Location: Room 208 Knox Hall, 606 West 122nd Street, between Broadway and Claremont
Moderated by Isabel Huacuja Alonso (MESAAS)
Discussants: Richard Davis (Bard College) and Pia Brancaccio (Drexel)
Subhashini Kaligotla is the Barbara Stoler Miller Associate Professor of Indian and South Asian Art, in the Columbia Department of Art History and Archaeology. Her areas of expertise extend from the architecture of the early centuries BCE into the first millennium CE. Specific research interests include sacred spaces (Brahmanical, Buddhist, and Jaina); the agency of makers, materials, objects, and spaces; the dialogue between visual and textual representation; and historiography.
She is author of Shiva’s Waterfront Temples: Architects and Their Audiences in Medieval India(2022), a work that places the ingenuity of medieval Deccan Indian makers at its center. The book rethinks the epistemology for the first-millennium temple by drawing attention to the creative resources of architects and the shared aesthetic values and bodily experience of the diverse audiences who moved through medieval spaces.
Her current book project, entitled Seeing Ghosts, is an exploration of the iconographies of death and the afterlife in South Asia and across the Indian Ocean. The project is concerned with mortuary rituals, mourning and memorials, non-terrestrial realms and after-worlds, and various other-worldly beings such as the god of death Yama and bhutas, pretas, and pishachas, that is, manifold ghosts and ghouls. While continuing interests in architecture and sculpture, the research incorporates textiles, painting, painted scrolls, and other media from the subcontinent and the maritime and littoral zones connecting South and Southeast Asia.
Before joining the faculty in Art History and Archaeology, Professor Kaligotla taught at Yale. A practicing poet and author of the poetry collection Bird of the Indian Subcontinent, she publishes poetry in literary journals and anthologies in India, the UK, and the US.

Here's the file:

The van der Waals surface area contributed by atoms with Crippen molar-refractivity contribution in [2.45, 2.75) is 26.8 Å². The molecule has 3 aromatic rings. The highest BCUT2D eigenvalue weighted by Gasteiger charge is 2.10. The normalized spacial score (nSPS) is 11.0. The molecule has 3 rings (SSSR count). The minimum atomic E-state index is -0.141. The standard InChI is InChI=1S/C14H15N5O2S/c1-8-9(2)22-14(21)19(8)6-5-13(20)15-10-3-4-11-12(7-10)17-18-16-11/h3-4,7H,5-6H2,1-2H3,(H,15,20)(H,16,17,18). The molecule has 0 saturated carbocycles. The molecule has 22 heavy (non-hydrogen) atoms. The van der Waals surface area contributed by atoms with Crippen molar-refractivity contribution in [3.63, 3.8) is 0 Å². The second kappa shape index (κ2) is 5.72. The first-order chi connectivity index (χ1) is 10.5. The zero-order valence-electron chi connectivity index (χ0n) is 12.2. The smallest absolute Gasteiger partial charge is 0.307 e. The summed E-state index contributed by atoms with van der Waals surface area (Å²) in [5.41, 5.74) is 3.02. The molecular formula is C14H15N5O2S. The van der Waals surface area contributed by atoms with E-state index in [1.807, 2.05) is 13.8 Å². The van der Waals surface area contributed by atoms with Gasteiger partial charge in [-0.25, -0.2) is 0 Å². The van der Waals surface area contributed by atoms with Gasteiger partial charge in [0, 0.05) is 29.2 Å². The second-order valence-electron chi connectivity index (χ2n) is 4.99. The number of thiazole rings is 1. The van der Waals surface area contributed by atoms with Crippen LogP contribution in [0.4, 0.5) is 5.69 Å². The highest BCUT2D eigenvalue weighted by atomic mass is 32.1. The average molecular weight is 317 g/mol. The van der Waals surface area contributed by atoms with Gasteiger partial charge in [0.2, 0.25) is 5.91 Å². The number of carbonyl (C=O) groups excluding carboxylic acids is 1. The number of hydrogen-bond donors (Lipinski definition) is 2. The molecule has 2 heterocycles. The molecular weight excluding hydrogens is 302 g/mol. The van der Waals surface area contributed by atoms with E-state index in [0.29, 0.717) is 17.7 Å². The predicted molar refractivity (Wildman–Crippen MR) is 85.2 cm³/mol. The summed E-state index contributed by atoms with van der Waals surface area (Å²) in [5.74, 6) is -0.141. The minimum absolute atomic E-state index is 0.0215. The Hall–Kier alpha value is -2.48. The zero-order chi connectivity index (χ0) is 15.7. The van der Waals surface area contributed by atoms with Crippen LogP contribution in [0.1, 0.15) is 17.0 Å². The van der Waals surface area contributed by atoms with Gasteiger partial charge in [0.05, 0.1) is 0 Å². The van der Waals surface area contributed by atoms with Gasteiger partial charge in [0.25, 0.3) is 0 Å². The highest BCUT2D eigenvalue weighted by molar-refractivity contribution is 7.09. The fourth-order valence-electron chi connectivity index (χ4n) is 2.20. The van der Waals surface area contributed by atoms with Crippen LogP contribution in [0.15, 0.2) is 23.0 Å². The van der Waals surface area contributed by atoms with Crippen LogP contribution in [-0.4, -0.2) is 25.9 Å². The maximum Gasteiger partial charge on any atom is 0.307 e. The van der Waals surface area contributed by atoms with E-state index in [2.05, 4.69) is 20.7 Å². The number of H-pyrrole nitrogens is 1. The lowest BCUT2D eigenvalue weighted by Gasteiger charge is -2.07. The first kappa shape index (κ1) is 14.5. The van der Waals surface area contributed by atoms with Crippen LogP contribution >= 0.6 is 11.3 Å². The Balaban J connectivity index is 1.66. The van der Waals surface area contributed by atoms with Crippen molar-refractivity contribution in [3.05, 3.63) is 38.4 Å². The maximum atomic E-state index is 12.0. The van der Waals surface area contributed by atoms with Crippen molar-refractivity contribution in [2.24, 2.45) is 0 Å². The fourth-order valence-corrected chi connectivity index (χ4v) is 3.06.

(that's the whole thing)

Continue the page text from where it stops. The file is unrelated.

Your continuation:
Richard H. Davis is Professor Emeritus and Research Professor of Religion at Bard College. Professor Davis’s primary research and teaching interests include classical and medieval Hinduism, Indian history, South Asian visual arts, and Sanskrit. He is the author of The Bhagavad Gita: A Biography (2014); A Priest’s Guide to the Great Festival: Aghorasiva's Mahotsavavidhi (2009); Lives of Indian Images (1997; winner of the 1999 A. K. Coomaraswamy Prize); and Ritual in an Oscillating Universe: Worshiping Siva in Medieval India (1991). He has edited two volumes, Picturing the Nation: Iconographies of Modern India (2007) and Images, Miracles, and Authority in Asian Religious Traditions (1998), and he wrote the text for a catalog of Indian religious prints, Gods in Print: Masterpieces of India’s Mythological Art (2012). Currently he is continuing work on the reception history of the Bhagavad Gita and on a history of religions in early South Asia.
Pia Brancaccio is Professor in the Department of Art and Art History at Drexel Univeristy where she teaches courses in the arts of South Asia and is responsible for the Asian Art Curriculum. Prior to joining Drexel, she was Research Associate at the Philadelphia Museum of Art and at the Getty Research Institute in Los Angeles, and was a Whitney Fellow at the Metropolitan Museum of Art in New York. Her research focuses on early Buddhist art and cross-cultural exchange in South Asia with a regional emphasis on the visual cultures of ancient Gandhara (Pakistan) and the Deccan Plateau (India). She has published extensively on the Buddhist caves in Western Deccan, including a monograph on The Buddhist Caves at Aurangabad (2010) and the edited volume Living Rock (2013), and has recently expanded her interests to ancient Sri Lanka and the Indian Ocean exchange networks. She has been a longstanding collaborator of the ISMEO-Italian Archaeological Mission in Pakistan, and co-edited the book Gandharan Buddhism: Art, Archaeology (2006).
Isabel Huacuja Alonso is a historian of sound media and modern South Asia, and Assistant Professor in the Department of Middle Eastern, South Asian and African Studies. Her book Radio for the Millions: Hindi-Urdu Broadcasting Across Borders (Columbia University Press, January 2023)is a transnational history of radio broadcasting in Hindi and Urdu from the late colonial period through the early post-independence era (1920-1980). It argues that the medium of radio enabled listeners and broadcasters to contest the cultural, linguistic, and political agendas of the British colonial administration and the subsequent independent Indian and Pakistani governments. The book draws on her dissertation (2015, University of Texas at Austin), which won the Sardar Patel Award for “the best dissertation in any aspect of modern India defended at a US institution.”